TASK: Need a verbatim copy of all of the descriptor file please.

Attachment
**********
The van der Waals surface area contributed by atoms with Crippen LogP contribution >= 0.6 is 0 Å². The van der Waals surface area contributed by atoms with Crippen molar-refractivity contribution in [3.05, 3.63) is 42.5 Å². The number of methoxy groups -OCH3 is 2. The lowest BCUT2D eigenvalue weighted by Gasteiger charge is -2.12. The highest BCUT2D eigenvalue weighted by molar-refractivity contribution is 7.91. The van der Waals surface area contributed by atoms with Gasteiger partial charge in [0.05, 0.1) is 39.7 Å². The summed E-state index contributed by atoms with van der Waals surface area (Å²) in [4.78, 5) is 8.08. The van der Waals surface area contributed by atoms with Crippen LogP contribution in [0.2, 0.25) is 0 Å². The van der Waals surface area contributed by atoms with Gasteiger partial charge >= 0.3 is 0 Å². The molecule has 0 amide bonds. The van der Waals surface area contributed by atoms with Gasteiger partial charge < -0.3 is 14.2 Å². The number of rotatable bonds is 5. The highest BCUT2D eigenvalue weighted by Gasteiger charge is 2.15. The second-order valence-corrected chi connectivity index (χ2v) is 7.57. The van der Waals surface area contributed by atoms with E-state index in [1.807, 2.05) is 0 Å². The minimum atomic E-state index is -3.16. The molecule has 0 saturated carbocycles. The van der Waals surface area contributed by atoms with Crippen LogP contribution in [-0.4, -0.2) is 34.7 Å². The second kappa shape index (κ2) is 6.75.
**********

The van der Waals surface area contributed by atoms with Crippen LogP contribution >= 0.6 is 0 Å². The van der Waals surface area contributed by atoms with Crippen molar-refractivity contribution in [3.05, 3.63) is 42.5 Å². The number of methoxy groups -OCH3 is 2. The lowest BCUT2D eigenvalue weighted by Gasteiger charge is -2.12. The highest BCUT2D eigenvalue weighted by molar-refractivity contribution is 7.91. The van der Waals surface area contributed by atoms with Gasteiger partial charge in [0.05, 0.1) is 39.7 Å². The summed E-state index contributed by atoms with van der Waals surface area (Å²) in [4.78, 5) is 8.08. The van der Waals surface area contributed by atoms with Crippen LogP contribution in [0.2, 0.25) is 0 Å². The van der Waals surface area contributed by atoms with Gasteiger partial charge >= 0.3 is 0 Å². The molecule has 0 amide bonds. The van der Waals surface area contributed by atoms with Gasteiger partial charge < -0.3 is 14.2 Å². The number of rotatable bonds is 5. The highest BCUT2D eigenvalue weighted by Gasteiger charge is 2.15. The second-order valence-corrected chi connectivity index (χ2v) is 7.57. The van der Waals surface area contributed by atoms with E-state index in [1.807, 2.05) is 0 Å². The minimum atomic E-state index is -3.16. The molecule has 0 saturated carbocycles. The van der Waals surface area contributed by atoms with Crippen LogP contribution in [-0.4, -0.2) is 34.7 Å². The second kappa shape index (κ2) is 6.75.